Nexus Guide Questions

Last post 06:44 pm August 12, 2020
by Tony De Angelis
7 replies
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06:34 pm August 31, 2017

Hello All,

Could you please tell me how many questions on average comes on Nexus in PSM I exam.

Also could anyone please explain what is the term bottom up Intelligence.

 

Thanks In Advance

kanishk

11:37 pm September 1, 2017

Bottom-up intelligence means inspecting and adapting progress at the point where skilled work is done, such that empirical evidence can be acted upon by development teams in the timeliest manner. Outcomes and indicators from validated learning may then be fed upwards to stakeholders.

02:29 pm October 10, 2019

Bottom-up intelligence means inspecting and adapting progress at the point where skilled work is done, such that empirical evidence can be acted upon by development teams in the timeliest manner. Outcomes and indicators from validated learning may then be fed upwards to stakeholders.

Mitchel whould you write in more simplistic? i cant understand (

04:35 am October 11, 2019

Think of it as when management use the most recent evidence gathered by Scrum Teams.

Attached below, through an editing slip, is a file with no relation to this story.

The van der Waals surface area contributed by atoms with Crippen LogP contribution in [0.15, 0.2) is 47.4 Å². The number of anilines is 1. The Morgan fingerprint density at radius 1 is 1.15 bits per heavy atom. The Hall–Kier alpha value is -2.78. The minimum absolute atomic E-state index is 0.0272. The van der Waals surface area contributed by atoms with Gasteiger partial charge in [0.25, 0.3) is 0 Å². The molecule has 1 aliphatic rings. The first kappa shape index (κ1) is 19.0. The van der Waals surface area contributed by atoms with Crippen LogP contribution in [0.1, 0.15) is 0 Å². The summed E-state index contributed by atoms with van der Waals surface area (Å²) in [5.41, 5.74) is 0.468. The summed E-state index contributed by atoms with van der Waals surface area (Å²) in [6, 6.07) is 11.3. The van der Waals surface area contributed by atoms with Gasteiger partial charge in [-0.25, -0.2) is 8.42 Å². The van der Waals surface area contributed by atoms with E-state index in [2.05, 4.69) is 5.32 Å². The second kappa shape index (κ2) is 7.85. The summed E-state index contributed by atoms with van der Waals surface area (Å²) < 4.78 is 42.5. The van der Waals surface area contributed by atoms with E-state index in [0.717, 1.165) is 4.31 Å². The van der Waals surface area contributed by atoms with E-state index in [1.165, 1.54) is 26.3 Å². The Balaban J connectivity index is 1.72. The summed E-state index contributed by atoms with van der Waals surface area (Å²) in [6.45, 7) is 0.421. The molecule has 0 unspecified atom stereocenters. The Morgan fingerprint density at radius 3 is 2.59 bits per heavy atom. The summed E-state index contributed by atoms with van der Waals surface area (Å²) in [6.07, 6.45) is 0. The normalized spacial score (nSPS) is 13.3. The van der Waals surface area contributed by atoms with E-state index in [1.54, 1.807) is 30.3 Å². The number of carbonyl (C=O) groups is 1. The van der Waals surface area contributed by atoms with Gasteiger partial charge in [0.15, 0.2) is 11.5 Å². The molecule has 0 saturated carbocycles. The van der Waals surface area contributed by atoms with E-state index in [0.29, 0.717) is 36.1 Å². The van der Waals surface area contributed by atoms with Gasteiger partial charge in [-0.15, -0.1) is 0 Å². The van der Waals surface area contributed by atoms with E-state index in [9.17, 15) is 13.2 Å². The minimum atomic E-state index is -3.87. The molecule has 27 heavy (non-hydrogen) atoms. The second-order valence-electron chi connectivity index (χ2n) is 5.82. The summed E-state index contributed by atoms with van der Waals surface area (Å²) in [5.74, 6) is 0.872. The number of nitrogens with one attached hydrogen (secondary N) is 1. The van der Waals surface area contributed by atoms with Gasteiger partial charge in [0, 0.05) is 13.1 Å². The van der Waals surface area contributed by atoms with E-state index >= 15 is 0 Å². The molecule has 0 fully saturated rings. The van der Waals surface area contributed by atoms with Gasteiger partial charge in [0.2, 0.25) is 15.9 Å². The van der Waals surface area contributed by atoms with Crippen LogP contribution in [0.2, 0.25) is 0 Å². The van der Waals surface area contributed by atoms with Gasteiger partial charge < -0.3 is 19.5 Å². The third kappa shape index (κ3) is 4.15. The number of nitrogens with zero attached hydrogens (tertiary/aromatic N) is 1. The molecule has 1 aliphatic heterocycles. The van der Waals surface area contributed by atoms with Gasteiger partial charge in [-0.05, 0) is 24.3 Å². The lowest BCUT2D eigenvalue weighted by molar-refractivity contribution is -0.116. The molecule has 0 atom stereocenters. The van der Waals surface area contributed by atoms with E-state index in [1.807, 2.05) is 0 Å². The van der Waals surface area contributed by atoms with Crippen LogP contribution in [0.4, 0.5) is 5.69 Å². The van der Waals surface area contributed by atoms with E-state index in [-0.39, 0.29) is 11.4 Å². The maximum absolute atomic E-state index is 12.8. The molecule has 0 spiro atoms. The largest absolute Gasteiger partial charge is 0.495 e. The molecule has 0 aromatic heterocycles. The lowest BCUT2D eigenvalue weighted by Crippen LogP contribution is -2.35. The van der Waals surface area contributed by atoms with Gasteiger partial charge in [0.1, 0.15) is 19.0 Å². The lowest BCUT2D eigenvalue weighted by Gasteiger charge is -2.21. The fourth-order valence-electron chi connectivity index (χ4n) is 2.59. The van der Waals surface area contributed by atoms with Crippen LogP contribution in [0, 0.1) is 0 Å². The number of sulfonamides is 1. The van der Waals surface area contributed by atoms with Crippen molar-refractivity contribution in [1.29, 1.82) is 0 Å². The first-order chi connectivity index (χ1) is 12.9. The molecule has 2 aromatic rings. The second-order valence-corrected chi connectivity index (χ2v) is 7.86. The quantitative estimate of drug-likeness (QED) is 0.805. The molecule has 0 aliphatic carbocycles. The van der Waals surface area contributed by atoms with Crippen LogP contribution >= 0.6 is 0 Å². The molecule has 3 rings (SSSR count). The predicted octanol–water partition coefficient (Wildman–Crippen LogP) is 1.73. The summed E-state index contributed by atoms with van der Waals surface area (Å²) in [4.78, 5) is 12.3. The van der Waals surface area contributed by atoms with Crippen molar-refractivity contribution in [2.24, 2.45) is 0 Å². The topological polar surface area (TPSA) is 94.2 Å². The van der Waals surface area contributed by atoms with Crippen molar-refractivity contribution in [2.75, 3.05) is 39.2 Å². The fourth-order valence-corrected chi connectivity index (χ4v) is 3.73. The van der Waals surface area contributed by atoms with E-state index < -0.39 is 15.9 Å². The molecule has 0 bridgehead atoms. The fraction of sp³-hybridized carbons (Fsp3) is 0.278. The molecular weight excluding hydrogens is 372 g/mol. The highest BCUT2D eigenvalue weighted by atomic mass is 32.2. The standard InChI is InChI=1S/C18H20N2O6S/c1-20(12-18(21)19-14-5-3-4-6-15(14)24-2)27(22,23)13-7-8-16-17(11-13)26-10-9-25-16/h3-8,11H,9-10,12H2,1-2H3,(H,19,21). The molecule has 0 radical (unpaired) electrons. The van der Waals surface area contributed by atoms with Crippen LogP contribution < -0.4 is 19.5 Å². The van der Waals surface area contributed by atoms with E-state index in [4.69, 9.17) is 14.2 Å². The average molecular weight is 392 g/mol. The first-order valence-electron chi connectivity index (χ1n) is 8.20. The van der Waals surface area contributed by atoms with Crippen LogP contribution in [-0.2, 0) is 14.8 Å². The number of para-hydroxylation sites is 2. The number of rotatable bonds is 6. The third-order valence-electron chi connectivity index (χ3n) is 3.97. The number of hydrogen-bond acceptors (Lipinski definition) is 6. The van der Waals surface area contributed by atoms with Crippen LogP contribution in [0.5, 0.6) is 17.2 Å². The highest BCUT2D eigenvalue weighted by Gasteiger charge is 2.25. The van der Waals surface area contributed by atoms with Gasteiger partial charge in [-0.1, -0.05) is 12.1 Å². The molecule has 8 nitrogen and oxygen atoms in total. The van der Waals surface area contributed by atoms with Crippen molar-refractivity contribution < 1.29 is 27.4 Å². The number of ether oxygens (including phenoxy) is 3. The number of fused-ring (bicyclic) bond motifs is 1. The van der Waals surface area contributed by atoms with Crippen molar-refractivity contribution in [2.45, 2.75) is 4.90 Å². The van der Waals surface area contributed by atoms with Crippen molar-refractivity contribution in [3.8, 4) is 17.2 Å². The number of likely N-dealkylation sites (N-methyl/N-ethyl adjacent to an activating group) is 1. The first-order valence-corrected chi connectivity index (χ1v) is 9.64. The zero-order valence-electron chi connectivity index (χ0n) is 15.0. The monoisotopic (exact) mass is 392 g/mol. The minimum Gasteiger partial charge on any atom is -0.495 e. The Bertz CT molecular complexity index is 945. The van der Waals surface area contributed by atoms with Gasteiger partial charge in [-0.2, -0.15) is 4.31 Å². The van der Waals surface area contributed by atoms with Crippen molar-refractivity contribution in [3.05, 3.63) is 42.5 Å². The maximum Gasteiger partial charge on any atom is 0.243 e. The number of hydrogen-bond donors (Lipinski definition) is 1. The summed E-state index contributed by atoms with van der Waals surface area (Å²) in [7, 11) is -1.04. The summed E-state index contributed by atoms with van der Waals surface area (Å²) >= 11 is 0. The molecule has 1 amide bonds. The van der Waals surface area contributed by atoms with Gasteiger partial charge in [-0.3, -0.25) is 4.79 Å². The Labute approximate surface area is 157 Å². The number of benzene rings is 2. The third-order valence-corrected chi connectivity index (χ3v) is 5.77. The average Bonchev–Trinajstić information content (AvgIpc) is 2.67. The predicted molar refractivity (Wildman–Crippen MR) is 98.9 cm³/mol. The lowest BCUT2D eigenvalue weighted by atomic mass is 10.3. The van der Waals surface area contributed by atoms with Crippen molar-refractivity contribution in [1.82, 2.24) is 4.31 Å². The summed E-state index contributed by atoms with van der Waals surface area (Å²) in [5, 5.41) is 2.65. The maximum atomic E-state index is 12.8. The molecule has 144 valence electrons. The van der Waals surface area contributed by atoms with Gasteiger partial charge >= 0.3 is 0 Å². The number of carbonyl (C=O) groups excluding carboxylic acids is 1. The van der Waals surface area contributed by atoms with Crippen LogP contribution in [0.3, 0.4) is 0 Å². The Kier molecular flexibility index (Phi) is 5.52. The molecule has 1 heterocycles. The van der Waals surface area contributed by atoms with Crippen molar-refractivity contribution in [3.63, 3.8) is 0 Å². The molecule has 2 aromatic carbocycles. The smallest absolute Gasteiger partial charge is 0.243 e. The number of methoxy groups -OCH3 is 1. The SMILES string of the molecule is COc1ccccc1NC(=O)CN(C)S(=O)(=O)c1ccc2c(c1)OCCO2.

06:25 pm June 11, 2020

Mitchel whould you write in more simplistic, your answers are not clear 

03:56 am June 12, 2020

PSMI Exam has a Nexus problem rate of about x%,

This is the principle of confidentiality of the exam, no one tells u,

u have to try it yourself, suggestions tried more open assessment

 

05:00 pm June 12, 2020

@Gongyuan, there are no Nexus questions on the PSM I exam.  There are core Scrum questions like how many Product Owners if you have multiple teams working on a single product, but that has nothing to do with Nexus it is core to Scrum same with impact of adding people or teams, that is again core logic, adding people or teams takes time to figure out how to work together and may impact ability to deliver, but again not related in any way to Nexus, just core work. 

05:00 pm August 12, 2020

Hi All,

Re: Bottom-Up Intelligence

In estimating for a project, there is an estimating technique called Bottom-Up Estimating which means that we estimate at the lowest possible level where detail is known and the estimate accuracy level will therefore be high; as opposed to Top-Down estimating where we take a broader, higher level view of the project and predict, using perhaps historical information and other data, what the estimate should be. There are valid reasons for using either approach which I won't go into here.

If I relate this now to intelligence or knowledge about what's happening within our Scrum project, my take would be that Bottom-Up Intelligence is the information that's available at the point where the Development Team are actually doing the work, enabling them to self-organise as they see fit, inspecting and adapting as they go (Empiricism), to deliver a potentially releasable and valuable Done increment. This is as opposed to the way the Stakeholders/Product Owner/Scrum Master may think it should be done, which I guess could be called Top-Down Intelligence.

Tony